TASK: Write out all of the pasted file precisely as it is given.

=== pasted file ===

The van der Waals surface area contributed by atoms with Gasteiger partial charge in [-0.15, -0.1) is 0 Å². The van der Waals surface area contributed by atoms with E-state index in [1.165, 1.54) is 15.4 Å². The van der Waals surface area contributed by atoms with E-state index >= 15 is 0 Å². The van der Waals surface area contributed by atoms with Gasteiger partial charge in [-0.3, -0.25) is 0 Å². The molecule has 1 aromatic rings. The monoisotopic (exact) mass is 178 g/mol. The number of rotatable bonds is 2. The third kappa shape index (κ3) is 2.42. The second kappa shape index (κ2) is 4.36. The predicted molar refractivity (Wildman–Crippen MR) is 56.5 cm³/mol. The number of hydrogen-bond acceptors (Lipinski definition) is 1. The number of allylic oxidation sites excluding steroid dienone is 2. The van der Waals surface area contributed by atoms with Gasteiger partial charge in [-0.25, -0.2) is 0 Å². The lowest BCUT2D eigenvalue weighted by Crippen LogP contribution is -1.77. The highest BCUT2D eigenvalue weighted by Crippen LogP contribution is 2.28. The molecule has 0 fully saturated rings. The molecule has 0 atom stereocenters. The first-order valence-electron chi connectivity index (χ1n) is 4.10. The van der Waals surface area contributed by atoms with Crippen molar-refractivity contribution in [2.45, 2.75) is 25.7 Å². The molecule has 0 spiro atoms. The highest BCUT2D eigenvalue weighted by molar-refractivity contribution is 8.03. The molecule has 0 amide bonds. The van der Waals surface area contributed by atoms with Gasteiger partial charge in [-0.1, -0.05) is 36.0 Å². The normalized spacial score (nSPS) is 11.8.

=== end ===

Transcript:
The van der Waals surface area contributed by atoms with Gasteiger partial charge in [-0.15, -0.1) is 0 Å². The van der Waals surface area contributed by atoms with E-state index in [1.165, 1.54) is 15.4 Å². The van der Waals surface area contributed by atoms with E-state index >= 15 is 0 Å². The van der Waals surface area contributed by atoms with Gasteiger partial charge in [-0.3, -0.25) is 0 Å². The molecule has 1 aromatic rings. The monoisotopic (exact) mass is 178 g/mol. The number of rotatable bonds is 2. The third kappa shape index (κ3) is 2.42. The second kappa shape index (κ2) is 4.36. The predicted molar refractivity (Wildman–Crippen MR) is 56.5 cm³/mol. The number of hydrogen-bond acceptors (Lipinski definition) is 1. The number of allylic oxidation sites excluding steroid dienone is 2. The van der Waals surface area contributed by atoms with Gasteiger partial charge in [-0.25, -0.2) is 0 Å². The lowest BCUT2D eigenvalue weighted by Crippen LogP contribution is -1.77. The highest BCUT2D eigenvalue weighted by Crippen LogP contribution is 2.28. The molecule has 0 fully saturated rings. The molecule has 0 atom stereocenters. The first-order valence-electron chi connectivity index (χ1n) is 4.10. The van der Waals surface area contributed by atoms with Crippen molar-refractivity contribution in [2.45, 2.75) is 25.7 Å². The molecule has 0 spiro atoms. The highest BCUT2D eigenvalue weighted by molar-refractivity contribution is 8.03. The molecule has 0 amide bonds. The van der Waals surface area contributed by atoms with Gasteiger partial charge in [-0.1, -0.05) is 36.0 Å². The normalized spacial score (nSPS) is 11.8.